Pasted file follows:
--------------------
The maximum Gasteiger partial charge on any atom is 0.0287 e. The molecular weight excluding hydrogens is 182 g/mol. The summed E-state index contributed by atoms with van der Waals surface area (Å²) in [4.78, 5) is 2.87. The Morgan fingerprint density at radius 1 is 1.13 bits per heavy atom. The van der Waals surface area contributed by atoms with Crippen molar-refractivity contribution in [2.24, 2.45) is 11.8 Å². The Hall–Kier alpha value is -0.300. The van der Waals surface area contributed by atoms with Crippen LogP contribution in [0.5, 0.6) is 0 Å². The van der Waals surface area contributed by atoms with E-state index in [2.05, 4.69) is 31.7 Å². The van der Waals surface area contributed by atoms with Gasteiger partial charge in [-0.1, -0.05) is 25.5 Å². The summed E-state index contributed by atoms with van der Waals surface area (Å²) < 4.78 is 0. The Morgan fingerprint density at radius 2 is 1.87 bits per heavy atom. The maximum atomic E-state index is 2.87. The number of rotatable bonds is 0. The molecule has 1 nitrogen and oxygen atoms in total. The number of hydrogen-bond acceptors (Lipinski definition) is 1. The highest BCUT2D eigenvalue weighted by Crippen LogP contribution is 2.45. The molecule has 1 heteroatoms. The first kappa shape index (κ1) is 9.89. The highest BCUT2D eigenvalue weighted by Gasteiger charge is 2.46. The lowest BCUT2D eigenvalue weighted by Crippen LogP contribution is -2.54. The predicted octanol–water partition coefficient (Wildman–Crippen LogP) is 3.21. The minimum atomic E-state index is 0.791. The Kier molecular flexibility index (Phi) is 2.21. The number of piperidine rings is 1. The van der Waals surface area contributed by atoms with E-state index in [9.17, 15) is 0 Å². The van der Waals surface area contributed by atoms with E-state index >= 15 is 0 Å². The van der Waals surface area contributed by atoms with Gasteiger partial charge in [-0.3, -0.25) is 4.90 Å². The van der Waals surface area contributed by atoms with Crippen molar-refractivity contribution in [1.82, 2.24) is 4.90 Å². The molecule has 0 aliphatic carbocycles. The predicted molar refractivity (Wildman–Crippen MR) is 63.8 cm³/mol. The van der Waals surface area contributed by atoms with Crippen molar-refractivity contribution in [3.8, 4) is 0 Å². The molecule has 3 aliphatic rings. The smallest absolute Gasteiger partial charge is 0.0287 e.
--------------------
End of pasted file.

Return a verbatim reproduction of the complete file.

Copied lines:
The maximum Gasteiger partial charge on any atom is 0.0287 e. The molecular weight excluding hydrogens is 182 g/mol. The summed E-state index contributed by atoms with van der Waals surface area (Å²) in [4.78, 5) is 2.87. The Morgan fingerprint density at radius 1 is 1.13 bits per heavy atom. The van der Waals surface area contributed by atoms with Crippen molar-refractivity contribution in [2.24, 2.45) is 11.8 Å². The Hall–Kier alpha value is -0.300. The van der Waals surface area contributed by atoms with Crippen LogP contribution in [0.5, 0.6) is 0 Å². The van der Waals surface area contributed by atoms with E-state index in [2.05, 4.69) is 31.7 Å². The van der Waals surface area contributed by atoms with Gasteiger partial charge in [-0.1, -0.05) is 25.5 Å². The summed E-state index contributed by atoms with van der Waals surface area (Å²) < 4.78 is 0. The Morgan fingerprint density at radius 2 is 1.87 bits per heavy atom. The maximum atomic E-state index is 2.87. The number of rotatable bonds is 0. The molecule has 1 nitrogen and oxygen atoms in total. The number of hydrogen-bond acceptors (Lipinski definition) is 1. The highest BCUT2D eigenvalue weighted by Crippen LogP contribution is 2.45. The molecule has 1 heteroatoms. The first kappa shape index (κ1) is 9.89. The highest BCUT2D eigenvalue weighted by Gasteiger charge is 2.46. The lowest BCUT2D eigenvalue weighted by Crippen LogP contribution is -2.54. The predicted octanol–water partition coefficient (Wildman–Crippen LogP) is 3.21. The minimum atomic E-state index is 0.791. The Kier molecular flexibility index (Phi) is 2.21. The number of piperidine rings is 1. The van der Waals surface area contributed by atoms with E-state index in [9.17, 15) is 0 Å². The van der Waals surface area contributed by atoms with E-state index >= 15 is 0 Å². The van der Waals surface area contributed by atoms with Gasteiger partial charge in [-0.3, -0.25) is 4.90 Å². The van der Waals surface area contributed by atoms with Crippen molar-refractivity contribution in [1.82, 2.24) is 4.90 Å². The molecule has 0 aliphatic carbocycles. The predicted molar refractivity (Wildman–Crippen MR) is 63.8 cm³/mol. The van der Waals surface area contributed by atoms with Crippen molar-refractivity contribution in [3.8, 4) is 0 Å². The molecule has 3 aliphatic rings. The smallest absolute Gasteiger partial charge is 0.0287 e.